It Wouldn’t Be The Famous Canal Street Without …. 2nd May

Thomas Telford Basin to Staffordshire Arm, Bridgewater Canal

We were awake before Houdini spoke this morning, are we getting used to these early mornings? Maybe tomorrow we’ll get chance to have a cuppa in bed again.

2 Varieties

Mick lifted the weedhatch to see what goodies had been caught yesterday. Our steerage hadn’t been inhibited, but it was worth a check anyway. He found quite a lot of urban jelly fish (a Tom term from Waiouru), with them removed we were now ready for more as we made our way down the Rochdale nine.

There being three boats going down, 2 in one lock and one in the other, we aimed to leave a lock in between. This would mean that as the boat in the lower lock emptied their chamber it wouldn’t be filled up by emptying the one above.

NB Lottie Jane
NB Mr Blue Sky
A touch tight

Each boat turned out of the basin in turn, NB Lottie Jane leading the way, followed by NB Mr Blue Sky then us. There seemed to be only just enough space to get round out of the basin, Oleanna touching the edges on two sides whilst there were a few inches spare to pivot round until the next bit touched.

Starting the nine

Turning back out onto the Rochdale we could see that NB Lottie Jane had already set off down the first lock on their own, leaving us to share with Clare and Graeme. We filled the chamber and I walked down to help Sue at the second lock.

Walkway into the dark

Lock 85 Piccadilly Lock, sits underneath 111 Piccadilly a tower block. A walkway across the water leads you to the lock where Sue was stood on the off side the lock still emptying. I helped open the bottom gate and dropped the paddle. Once they were clear I lifted the paddles to fill the chamber for us.

As I stood waiting for the lock to fill, two chaps climbed over the top lock gates. They didn’t look like gongoozlers, boats were the last things on their minds. One chap headed off again almost straight away, the lock was now nearly full. I made a call up to Mick as they obviously couldn’t see that they were clear to empty the lock, I then headed up to open and close a gate, not wanting to be on my own kicking around used needles.

Back at 85 I crossed over the top gates and opened it whilst Graeme made his way down from the previous lock. The chap who’d disappeared came back, climbed onto the still closed gate and very nearly carried on crossing, just stopping in time before he ran out of somewhere to put his feet. ‘Sorry you’ll have to wait for the boats to come in’. I said morning to the other chap as the two of them exchanged looks. There was obviously something that couldn’t wait for the boats, so whilst standing on the bottom lock gates they passed a thin 10 inch silvery object between them.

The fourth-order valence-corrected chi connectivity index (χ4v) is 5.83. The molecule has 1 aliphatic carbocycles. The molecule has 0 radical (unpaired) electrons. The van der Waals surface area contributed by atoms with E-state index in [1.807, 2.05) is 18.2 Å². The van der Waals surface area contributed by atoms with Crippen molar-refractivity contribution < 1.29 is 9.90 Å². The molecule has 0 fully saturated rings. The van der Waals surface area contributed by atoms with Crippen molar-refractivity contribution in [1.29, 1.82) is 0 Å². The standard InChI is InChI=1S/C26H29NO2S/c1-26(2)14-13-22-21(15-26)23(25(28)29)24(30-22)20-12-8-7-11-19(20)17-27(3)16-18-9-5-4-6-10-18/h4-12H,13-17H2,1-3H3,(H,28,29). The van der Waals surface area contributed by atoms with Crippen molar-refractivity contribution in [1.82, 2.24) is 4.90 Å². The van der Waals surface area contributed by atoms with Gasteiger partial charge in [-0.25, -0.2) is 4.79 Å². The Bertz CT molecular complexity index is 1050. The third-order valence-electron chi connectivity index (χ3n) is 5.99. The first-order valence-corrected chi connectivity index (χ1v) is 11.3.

Signs everywhere to try to discourage people from falling in

Mick was bemused, what was Graeme doing? He hadn’t realised that the chap climbing the gates wasn’t him, why wasn’t the second gate open? As both boats came into the lock I decided that nobody should be on the off side. We should leave the two fellas to do what they were doing. So I said we’d only be using one paddle and one gate. This would mean that we’d be in the lock longer, but neither Graeme or myself would have to walk past two men rolling their sleeves up, shooting up, throwing up and what ever else was going to happen. I suspect they were far too occupied to have harmed us, but I still didn’t know what had been passed between them. Better to go slower but safely through the lock.

The chamber took forever to empty. As it got close the amount of water coming over the top gates was going to make it hard to open the bottom gates which are moved with a windlass, pulleys and a chain. Both Graeme and I put our windlasses on, our combined effort got the gate to move enough to help equalise the water. At last we were good to go.

We hopped onto our boats as there is no access to the next lock from land. I remember managing to walk there eleven years ago whilst on a hire boat holiday and squeeze through a gap in the wall, clamber down stone steps to the lock. But that entrance has long since been blocked off.

Back in the open

Waiting above the lock was an old college friend of mine Doug. He is currently the Lighting Designer for some plays at HOME, he’d taken the morning off to come and meet us, see Oleanna and ask us questions about life on board as he’s considering downsizing to a boat. Quite fortunate that we happened to be here whilst he was.

All he could do was watch from on high as we worked our way down to the next lock where he was handed a windlass so that he could learn the ropes and lend a hand.

Doug catching a ride

Manchester then started to do what it does best, Rain, quite a lot of it. Doug had no waterproofs so quickly popped his bag inside Oleanna meeting Tilly and retrieving a brolly from our bathroom. This did though mean he got chance for a little ride into the lock before helping with paddles and gates again.

It wouldn’t be the famous canal street without …

Lots of catching up to do, questions about boats to answer whilst we worked our way down the locks. The sun would show it’s face just long enough to consider taking a layer off, but then the heavens would open again. Well it is Manchester!